5 of 5 people found this review helpful

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  • Daniel
  • ARLINGTON, VA, United States
  • 06-15-12

Outstanding

Was this a book you wanted to listen to all in one sitting?

Any additional comments?

This was an excellent read, and very well delivered by Bob Walter. Highly recommended!

4 of 4 people found this review helpful

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riveting and scary

Even if you watched "13 Days" (I did, and liked it), listen to this book. It has accurate, well researched account of events, some less known facts and very little idle speculation.
The historical facts are presented well, with just enough details to keep the listener interested, and the narration is superb.

4 of 4 people found this review helpful

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The Rest of the Story

"I remember those dreadful days in October 1962. And I thought I knew what went on during that standoff. But Michael Dobbs' book opened my eyes to the complexities and challenges of the Nuclear Showdown.

I especially enjoyed reading the perspective from Castro's and Krushchev's positions. When I finished the book I realised that my memory and understanding of those events where mainly shaped by the American version, which was far from complete."

3 of 3 people found this review helpful

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great book and good performance

as a fan of history I greatly enjoyed the book. the book takes a very nutral stance explaining the events and gives a good narrative.

1 of 1 people found this review helpful

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Hindsight

This book taught me that if I were JFK we would all be dead. I don't admit that I'm wrong about things often.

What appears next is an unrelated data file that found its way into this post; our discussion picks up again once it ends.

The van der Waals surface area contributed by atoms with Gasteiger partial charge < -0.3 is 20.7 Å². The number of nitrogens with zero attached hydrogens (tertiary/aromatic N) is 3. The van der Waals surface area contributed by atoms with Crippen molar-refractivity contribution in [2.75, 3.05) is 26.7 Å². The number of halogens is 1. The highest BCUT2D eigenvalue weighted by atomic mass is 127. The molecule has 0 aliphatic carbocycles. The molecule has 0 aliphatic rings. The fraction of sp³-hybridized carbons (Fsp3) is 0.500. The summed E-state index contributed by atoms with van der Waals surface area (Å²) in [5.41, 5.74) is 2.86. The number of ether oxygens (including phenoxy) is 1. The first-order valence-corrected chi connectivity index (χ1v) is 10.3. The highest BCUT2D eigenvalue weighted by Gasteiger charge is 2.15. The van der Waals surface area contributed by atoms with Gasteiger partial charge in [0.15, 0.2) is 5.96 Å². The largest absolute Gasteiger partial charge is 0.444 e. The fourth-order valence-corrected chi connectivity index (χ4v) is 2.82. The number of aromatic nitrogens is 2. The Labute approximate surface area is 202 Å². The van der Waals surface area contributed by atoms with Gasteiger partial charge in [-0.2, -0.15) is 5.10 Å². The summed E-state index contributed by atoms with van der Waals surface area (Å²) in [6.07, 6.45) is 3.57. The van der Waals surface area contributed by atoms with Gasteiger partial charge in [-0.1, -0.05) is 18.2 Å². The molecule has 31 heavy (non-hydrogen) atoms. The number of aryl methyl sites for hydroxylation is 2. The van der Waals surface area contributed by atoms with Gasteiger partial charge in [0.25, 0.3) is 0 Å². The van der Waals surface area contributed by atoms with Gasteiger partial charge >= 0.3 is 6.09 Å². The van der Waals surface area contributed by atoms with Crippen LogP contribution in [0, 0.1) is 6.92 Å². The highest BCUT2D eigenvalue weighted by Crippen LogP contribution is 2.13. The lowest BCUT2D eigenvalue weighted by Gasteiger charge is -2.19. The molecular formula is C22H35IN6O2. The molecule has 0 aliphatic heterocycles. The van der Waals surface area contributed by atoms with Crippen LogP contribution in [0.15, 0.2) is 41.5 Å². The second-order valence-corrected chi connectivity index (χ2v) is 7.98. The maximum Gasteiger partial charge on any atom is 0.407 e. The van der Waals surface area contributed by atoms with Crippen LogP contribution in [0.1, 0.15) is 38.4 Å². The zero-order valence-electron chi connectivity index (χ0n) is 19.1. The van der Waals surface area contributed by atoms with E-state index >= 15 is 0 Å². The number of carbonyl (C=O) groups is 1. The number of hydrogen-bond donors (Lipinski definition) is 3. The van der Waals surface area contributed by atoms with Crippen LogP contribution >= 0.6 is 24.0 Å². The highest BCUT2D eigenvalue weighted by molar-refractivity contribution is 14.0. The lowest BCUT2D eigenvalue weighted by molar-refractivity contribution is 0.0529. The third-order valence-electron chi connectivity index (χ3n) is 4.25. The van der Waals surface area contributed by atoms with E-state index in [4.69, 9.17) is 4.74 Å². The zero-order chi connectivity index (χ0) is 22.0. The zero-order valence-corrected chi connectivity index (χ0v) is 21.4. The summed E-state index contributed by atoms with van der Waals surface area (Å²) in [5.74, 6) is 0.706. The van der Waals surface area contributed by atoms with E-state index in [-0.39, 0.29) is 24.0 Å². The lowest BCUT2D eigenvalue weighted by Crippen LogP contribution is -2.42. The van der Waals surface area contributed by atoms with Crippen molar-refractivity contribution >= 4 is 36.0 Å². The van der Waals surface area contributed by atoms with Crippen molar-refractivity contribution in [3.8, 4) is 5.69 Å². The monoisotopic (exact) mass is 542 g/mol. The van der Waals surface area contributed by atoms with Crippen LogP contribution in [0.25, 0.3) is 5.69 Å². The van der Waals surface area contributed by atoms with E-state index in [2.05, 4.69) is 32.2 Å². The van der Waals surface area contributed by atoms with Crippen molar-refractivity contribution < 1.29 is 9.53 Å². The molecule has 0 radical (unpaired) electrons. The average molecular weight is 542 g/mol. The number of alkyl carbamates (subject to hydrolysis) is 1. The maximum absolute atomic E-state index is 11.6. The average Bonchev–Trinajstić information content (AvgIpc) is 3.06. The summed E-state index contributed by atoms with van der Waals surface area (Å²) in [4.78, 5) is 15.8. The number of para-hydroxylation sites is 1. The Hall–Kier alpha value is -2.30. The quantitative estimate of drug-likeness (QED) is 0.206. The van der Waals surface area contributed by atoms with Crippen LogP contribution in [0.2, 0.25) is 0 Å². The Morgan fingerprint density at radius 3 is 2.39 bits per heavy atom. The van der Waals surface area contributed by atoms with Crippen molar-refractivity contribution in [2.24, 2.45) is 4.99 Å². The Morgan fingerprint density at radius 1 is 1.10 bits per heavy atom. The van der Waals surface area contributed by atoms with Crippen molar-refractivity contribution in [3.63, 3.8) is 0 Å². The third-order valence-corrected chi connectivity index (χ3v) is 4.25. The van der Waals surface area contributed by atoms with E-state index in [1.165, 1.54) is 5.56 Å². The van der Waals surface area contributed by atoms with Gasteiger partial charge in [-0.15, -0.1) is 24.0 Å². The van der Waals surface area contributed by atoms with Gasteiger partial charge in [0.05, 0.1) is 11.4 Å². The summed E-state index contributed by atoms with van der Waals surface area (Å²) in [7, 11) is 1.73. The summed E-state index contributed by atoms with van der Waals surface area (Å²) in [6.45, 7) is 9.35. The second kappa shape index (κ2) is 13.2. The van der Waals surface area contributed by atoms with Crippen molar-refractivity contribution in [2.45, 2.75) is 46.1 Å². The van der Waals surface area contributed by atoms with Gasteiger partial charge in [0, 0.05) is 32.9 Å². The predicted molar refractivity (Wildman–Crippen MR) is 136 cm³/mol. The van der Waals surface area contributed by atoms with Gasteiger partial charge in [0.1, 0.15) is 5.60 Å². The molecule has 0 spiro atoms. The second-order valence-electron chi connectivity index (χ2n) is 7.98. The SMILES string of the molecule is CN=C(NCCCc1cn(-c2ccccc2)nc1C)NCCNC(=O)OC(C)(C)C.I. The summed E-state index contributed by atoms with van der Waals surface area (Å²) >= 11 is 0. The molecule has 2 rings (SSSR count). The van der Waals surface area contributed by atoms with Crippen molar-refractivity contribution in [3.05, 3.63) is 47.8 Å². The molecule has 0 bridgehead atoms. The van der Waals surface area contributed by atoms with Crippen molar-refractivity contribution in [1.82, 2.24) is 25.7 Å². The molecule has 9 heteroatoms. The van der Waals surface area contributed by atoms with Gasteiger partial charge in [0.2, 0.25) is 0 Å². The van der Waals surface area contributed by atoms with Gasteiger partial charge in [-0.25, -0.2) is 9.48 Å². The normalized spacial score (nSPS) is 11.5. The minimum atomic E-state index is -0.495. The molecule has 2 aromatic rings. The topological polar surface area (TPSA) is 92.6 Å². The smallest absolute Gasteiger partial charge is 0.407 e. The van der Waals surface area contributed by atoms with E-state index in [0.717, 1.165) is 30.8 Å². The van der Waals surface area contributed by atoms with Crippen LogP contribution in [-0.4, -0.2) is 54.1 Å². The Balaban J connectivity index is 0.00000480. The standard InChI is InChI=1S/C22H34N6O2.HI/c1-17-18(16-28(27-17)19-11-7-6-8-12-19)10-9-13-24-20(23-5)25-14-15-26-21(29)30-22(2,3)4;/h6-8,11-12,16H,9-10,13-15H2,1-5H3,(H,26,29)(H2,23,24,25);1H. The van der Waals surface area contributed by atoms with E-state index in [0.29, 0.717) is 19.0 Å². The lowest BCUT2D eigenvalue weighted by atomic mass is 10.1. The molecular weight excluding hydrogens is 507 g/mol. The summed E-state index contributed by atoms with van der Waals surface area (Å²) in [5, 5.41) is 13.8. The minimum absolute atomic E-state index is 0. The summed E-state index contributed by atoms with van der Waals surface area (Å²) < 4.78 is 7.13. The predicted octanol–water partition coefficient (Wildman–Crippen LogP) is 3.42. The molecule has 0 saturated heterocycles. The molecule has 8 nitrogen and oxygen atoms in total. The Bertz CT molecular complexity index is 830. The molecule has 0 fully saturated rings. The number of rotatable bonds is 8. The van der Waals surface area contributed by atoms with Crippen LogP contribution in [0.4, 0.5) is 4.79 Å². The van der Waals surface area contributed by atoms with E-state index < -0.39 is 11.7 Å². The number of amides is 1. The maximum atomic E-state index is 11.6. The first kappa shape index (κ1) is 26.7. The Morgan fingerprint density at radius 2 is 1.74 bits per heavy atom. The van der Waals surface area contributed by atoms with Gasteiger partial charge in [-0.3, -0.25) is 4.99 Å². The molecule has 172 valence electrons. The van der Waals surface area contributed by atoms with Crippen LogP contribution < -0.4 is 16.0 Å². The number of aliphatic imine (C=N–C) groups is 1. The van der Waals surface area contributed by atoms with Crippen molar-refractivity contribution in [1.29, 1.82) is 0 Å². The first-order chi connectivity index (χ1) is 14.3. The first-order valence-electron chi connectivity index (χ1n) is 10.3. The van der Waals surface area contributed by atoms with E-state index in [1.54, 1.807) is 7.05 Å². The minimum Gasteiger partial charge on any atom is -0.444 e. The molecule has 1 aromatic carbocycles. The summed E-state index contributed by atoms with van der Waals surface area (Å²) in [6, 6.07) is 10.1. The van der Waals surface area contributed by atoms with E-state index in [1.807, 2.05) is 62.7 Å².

1 of 1 people found this review helpful

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we got lucky on that one

This book is like being the war room. Its a play by play account of the heart pounding moments of the Missle Crisis. If this subject is of interest to uou its a must get

1 of 1 people found this review helpful

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Very interesting

It was a very good book about the cold war. They did a good job of disclosing what America, as well as Cuba and Russia were thinking as events happened. It was a tad confusing as the author jumped around on occasion, stepping out of chronological order. All in all, DEFINITELY worth the read.

1 of 1 people found this review helpful

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  • I. A. Clark
  • 01-09-14

Armageddon averted by pure dumb luck?

Would you consider the audio edition of One Minute to Midnight to be better than the print version?

I haven't seen the print version. Audio editions are better for me to absorb, but worse to refer back to. It annoys me when names are wrongly pronounced: that's not a problem for a print edition.

What other book might you compare One Minute to Midnight to, and why?

I think of W S Churchill writing on the Second World War. Both authors are accomplished historians and draw on a vast store of facts, yet offer some fascinating anecdotes amusingly told. Both sum-up brilliantly and produce original, compelling analyses of the causes and results of their historical topic.

What about Bob Walter’s performance did you like?

The narrator pronounces Spanish names and quotations well, but Russian less confidently. His voice is pleasing and avoids sounding monotonous, which would be easy with so much detail to recount.

Was there a moment in the book that particularly moved you?

In Dobbs's conclusions he quotes Jackie Kennedy writing personally to Nikita Kruschev after JFK's assassination: "You and he were adversaries, but you were allied in the determination that the world should not be blown up. The danger that troubled my husband was that the war might be started not so much by the big men as by the little ones." Apart from being a touching admission to a national enemy by a grieving widow, this gets to the heart of the matter. Together with the JFK quote "There's always some son-of-a-bitch that doesn't get the word!" it sums up the book's subject matter and findings.